I’ve never believed that George Soros was an agent of Jewish barber lizard aliens commanded by Klaus Schwab out of a secret underground Swiss bunker carved from aged Emmental.
Brilliant financier, arbitrageur, contrarian risk-taker, yes. Anti-Communist liberal activist Karl-Popperised to the point of wanting to spread the Open Society gospel across his native Central Europe, yes. Clever Hungarian (which is a pleonasm anyway), yes. Evil genius? Nah.
The man has opinions and pushes them. So do the Koch brothers and the Mercers on the Right; so did, from the reasonable centre, elegant personalities like Archduke Otto von Habsburg, Prince Karl Schwarzenberg or Richard Nikolaus Count Coudenhove-Kalergi, whose historic titles had almost the same effect on many people as the Soros, Koch or Mercer billions.
As it happens, I witnessed that effect firsthand when I was sent by The European newspaper to interview George Soros. This was back in 1992, just after his “run on the pound”, when every tabloid called him “the man who broke the Bank of England”.
Soros had shorted sterling during the currency crisis in the aftermath of the Maastricht Treaty, scenting that Britain would not be able to maintain currency parity with the Deutschmark within the forerunner of the Euro, the ERM. (However technical this may sound, the fact that Soros, then a quasi-unknown 61-year-old New York financier whose Quantum Fund had only made headlines on the financial pages, had earned one billion pounds from his informed guess catapulted the story onto the front pages of all the tabloids.)
I found him, as instructed, at the Queen Elizabeth II Conference Centre, opposite the House of Commons, holding court on one of the mock-Le Corbusier leather sofas in the public sitting areas.
Around him was a staggering array of perhaps a half dozen British gentlemen (yes, all men). Two MPs. The Chancellor of one of the toniest Oxford colleges. A quiet aristocrat bearing a grand title, in suitably threadbare Savile Row tweed, who I think worked for a small merchant bank. The former provost of an equally historic public school, now on the board of a prestigious museum. I forget what the last one did. Something at the Red Cross, perhaps.
What struck me first and foremost was the intense, focused servility emanating from this group of concentrated old privilege, like a heavy whiff of scent from a duty-free shop counter at an airport shop. They were staring one billion pounds in the face, and could not get over it. They wanted some of it, of course for the better good of organisations they represented. It made them weak-kneed.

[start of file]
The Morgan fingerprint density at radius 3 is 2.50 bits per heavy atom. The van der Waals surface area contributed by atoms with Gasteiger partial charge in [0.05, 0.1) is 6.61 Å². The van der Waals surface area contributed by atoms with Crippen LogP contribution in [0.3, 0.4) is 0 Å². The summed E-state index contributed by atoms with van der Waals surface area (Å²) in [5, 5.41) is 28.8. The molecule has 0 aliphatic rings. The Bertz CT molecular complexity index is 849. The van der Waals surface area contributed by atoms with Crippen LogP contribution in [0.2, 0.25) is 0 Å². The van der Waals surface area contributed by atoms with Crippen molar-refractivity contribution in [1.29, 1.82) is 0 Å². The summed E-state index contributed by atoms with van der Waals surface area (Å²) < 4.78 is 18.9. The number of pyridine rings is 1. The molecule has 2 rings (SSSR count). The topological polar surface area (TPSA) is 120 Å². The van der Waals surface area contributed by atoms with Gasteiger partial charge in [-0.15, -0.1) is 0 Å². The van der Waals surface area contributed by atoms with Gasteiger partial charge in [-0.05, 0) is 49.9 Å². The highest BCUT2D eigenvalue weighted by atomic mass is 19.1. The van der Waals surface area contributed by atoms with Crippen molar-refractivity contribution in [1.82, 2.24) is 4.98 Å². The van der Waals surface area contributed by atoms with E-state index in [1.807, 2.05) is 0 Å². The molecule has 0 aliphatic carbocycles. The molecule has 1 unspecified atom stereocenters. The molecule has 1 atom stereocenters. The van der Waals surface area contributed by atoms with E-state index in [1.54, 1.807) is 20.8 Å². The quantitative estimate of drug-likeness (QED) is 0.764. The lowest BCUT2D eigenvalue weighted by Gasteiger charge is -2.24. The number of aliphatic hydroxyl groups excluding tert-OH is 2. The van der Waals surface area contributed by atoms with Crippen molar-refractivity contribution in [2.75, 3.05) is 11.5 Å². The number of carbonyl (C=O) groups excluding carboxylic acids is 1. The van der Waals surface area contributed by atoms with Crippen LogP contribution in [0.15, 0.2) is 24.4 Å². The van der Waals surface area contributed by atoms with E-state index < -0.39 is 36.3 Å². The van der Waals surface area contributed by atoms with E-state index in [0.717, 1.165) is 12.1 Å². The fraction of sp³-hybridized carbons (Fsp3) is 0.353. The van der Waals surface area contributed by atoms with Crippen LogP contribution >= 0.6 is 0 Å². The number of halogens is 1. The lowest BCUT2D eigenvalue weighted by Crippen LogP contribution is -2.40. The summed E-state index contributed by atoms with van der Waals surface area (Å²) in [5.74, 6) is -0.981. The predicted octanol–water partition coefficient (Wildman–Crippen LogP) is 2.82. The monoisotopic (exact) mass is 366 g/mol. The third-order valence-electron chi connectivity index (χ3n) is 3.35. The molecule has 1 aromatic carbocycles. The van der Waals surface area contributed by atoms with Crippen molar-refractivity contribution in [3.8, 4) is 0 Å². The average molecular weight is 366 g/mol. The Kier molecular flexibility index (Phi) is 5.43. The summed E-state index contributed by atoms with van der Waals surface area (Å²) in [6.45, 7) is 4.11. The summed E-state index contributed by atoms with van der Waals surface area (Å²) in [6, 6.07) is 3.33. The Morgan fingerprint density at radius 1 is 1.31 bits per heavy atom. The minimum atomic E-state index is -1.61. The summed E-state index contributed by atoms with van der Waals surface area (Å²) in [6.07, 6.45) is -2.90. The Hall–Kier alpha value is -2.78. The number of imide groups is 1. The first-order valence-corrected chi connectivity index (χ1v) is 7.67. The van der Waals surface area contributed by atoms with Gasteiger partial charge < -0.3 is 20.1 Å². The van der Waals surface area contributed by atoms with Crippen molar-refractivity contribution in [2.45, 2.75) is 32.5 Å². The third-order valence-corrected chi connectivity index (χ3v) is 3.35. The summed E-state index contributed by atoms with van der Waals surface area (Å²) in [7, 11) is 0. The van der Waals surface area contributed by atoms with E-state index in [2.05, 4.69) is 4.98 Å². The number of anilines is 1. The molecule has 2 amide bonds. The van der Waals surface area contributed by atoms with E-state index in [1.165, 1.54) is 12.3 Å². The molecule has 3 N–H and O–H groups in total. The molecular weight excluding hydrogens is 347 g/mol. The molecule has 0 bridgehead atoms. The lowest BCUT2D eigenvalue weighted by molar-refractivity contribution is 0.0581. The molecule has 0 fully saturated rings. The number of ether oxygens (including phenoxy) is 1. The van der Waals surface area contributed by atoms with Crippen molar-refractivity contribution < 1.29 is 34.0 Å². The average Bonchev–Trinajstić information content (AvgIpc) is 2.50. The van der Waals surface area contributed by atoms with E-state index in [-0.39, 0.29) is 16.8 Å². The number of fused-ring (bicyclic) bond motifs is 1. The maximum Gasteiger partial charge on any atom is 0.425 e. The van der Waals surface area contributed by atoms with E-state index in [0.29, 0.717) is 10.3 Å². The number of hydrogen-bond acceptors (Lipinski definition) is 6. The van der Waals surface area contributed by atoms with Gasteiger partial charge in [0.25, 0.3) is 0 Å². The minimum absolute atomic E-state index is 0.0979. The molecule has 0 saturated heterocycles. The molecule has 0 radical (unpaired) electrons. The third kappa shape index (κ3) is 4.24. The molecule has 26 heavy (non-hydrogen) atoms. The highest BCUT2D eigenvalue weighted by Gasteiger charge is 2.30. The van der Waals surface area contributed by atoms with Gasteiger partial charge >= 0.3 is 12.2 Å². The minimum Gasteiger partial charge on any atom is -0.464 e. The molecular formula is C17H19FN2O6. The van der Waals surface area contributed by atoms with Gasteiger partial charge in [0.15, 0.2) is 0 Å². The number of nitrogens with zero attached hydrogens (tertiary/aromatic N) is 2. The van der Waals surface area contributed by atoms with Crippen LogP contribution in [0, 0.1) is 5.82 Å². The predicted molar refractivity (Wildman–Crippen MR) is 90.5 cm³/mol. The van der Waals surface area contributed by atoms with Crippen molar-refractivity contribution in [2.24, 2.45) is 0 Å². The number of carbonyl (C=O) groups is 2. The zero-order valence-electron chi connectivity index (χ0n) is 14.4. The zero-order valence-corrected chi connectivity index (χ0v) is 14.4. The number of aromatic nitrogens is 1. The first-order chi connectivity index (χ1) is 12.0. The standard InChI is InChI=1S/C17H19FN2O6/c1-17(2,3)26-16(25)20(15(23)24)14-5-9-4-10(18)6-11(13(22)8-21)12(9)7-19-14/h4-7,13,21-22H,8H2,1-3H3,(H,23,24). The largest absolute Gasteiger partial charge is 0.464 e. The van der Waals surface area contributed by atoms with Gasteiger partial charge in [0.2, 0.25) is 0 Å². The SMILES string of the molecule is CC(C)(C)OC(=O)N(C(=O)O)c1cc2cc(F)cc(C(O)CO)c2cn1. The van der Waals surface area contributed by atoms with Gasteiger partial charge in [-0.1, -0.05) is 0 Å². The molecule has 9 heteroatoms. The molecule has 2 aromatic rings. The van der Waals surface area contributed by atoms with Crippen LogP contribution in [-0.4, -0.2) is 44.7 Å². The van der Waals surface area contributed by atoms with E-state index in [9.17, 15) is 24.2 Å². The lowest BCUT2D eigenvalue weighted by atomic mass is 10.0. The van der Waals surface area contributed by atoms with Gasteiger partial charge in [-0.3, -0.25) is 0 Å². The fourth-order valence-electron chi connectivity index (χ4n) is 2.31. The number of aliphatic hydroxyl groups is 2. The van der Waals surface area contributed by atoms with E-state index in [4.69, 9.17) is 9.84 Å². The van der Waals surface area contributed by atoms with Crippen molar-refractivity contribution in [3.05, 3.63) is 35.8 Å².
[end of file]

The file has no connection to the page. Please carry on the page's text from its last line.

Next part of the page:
Whatever George Soros, an unremarkable soft-spoken man of medium height, said, was greeted with reflexive nods of approval. (I don’t think they were even aware they were moving their heads; it was like some obscure religious ritual.)
He didn’t especially seem to like it; but you could see it wasn’t the first time, and he was getting used to it. As if tired of the adulation, he soon said we had better go to his nearby office to conduct the interview proper, and we parted an hour or so later, after he’d given me his latest doorstopper of a book, The Alchemy of Finance, which I skimmed through just enough to use a couple of quotes in my article.
Over the years, as George Soros decided to dedicate over 32 billion dollars of his fortune to his ideas, and became controversial in the process, I was never able to forget this scene.
Here was someone who likely never heard the word “no” in the past three decades. No wonder, his political will never contradicted by anything so pedestrian as an election, he became all things to almost all liberals — while his seemingly bottomless stream of funding grew to be the crack cocaine of activists on the entire Left of the spectrum.
Proof of this came in an anguished opinion piece in POLITICO last week, as the 93-year-old Soros’s Open Society Foundation, now headed by Soros’s 37-year-old son Alex, announced they were largely withdrawing from Europe. “The Soros retreat couldn’t come at a worse time for the European project,” wailed one Alberto Alemanno, described as “the Jean Monnet Professor of European Union Law at HEC Paris and founder of The Good Lobby, a nonprofit committed to equalize access to power”.
[Europe] “is being challenged by nationalist and populist parties dismissive of the bloc’s underlying ‘open’ values, and that will soon find themselves free of the scrutiny that OSF-backed organisations strive to exercise.”
Alemanno reminds us that the OSF’s “massive structural presence within EU civil society — which is equivalent to approximately an eighth of the €1.5 billion distributed every year — means its withdrawal threatens the survival of numerous nonprofits, many of which act as democratic watchdogs.” He says it like it’s a good thing.
I’m sure that if POLITICO were writing the same thing of the Koch brothers we’d never hear the end of it. Having witnessed on the ground some of the OSF’s early work in post-Ceaușescu Romania, or in Russia in the Nineties, soon after my Soros interview, I saw him as a clear force for good.
As recently as 2016,”Soros’s calling out of China’s opaque market practices earned him a volley of insults from Beijing”, as Miles Yu, Director of the Hudson Institute’s China Centre correctly points out.
And a lot of remarkable scholarship has come out of his Central European University over the years.
But I still find curious that almost no-one not specifically targeted by his operations has ever questioned the unbalancing caused by his nearly unchecked political influence, just because, in the main, it served the mainstream opinions of the liberal Left.